Out of sight but not out of mind
Neil Francis believes the South Sea Island nations are being hung out to dry by the game's masters
The autumn series in the northern hemisphere came to a lumbering conclusion yesterday, a series of turkey shoots, sterile disposals and broken stalemates which reinforced the notion that the international game is drifting along in a sea of apathy.
As usual the most exciting action happened off the paddock supplementing the view that Barnum & Bailey still pull the strings when it comes to governance and direction.
The reason Ireland's game with Fiji was played in Thomond Park and why there were no caps awarded is already in the public domain. Any perceived slight on Fiji was waived after the first 15 minutes. They quite obviously held no grudge that they were not worthy of a cap on the day, nor were they worth one. Their team was obviously weakened by the non-availability of key players.
This brings us neatly on to Munster's newly-appointed backs coach Simon Mannix. A talented player and a successful backs coach to boot. Back in January, Mannix appeared on Total Rugby Radio, an IRB media tool which invites high-profile rugby people to express their views and opinions.
Chris Rea, the respected rugby journalist and media frontman, had Stephen Jones, Phil Greening and Mannix on the line from Paris. Rea invited the boys to reflect on the World Cup. The flow of conversation ended up on the Tier 2 nations and how they performed. Jones made the point that Northampton's exceptional lock Samu Manoa, who is qualified to play for the USA, didn't end up playing for the Eagles. Not all of the reasons were clear, but finance played a part in him not going.
Mannix interjected and these are his words exactly: "That is a very interesting point. Racing Metro has four Fijians who declined to go to the World Cup and why did they decline to go to the World Cup? Because the club [Racing] gave them a cheque to stay here [in Paris]."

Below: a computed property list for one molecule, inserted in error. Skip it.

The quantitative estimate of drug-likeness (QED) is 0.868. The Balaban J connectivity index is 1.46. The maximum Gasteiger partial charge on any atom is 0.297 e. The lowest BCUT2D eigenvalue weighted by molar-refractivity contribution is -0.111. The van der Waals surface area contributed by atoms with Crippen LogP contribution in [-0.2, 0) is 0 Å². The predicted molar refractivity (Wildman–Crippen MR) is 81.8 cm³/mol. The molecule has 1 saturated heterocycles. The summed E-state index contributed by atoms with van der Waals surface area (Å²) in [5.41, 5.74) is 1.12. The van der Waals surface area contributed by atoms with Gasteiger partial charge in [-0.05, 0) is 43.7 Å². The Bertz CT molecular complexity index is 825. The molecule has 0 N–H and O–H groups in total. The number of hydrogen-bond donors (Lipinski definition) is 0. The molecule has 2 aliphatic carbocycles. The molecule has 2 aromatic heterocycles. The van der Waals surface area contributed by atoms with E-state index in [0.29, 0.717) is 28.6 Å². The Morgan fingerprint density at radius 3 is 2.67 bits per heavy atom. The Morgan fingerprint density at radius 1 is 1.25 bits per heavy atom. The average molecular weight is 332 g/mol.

Last Monday, Mannix made the following statement: "The comments that were attributed to me in this broadcast should be clarified because they were distorted and do not correspond to reality. In fact, I had just wanted to say that if the club Racing Metro 92 had wanted to, they could have easily compensated the Fijians and presented a cheque to those who did not wish to participate in the World Cup. These [players] sometimes prefer to consolidate their club careers faced with the organisational difficulties of rugby in the Pacific Islands and overlapping national and international competitions and their respective calendars."
To start with, nobody attributed those comments to Mannix, they came directly out of his mouth. They did not seem distorted nor did they not correspond to reality. It seemed to me that he knew exactly what he was talking about.
The Top 14 was run as usual when the World Cup warm-up matches and the main event were taking place. As the backs coach for Racing Metro, he would without question have to know who was in his roster, who would be available and which of his international backs would be unavailable. You can't do anything if you don't know who will be there.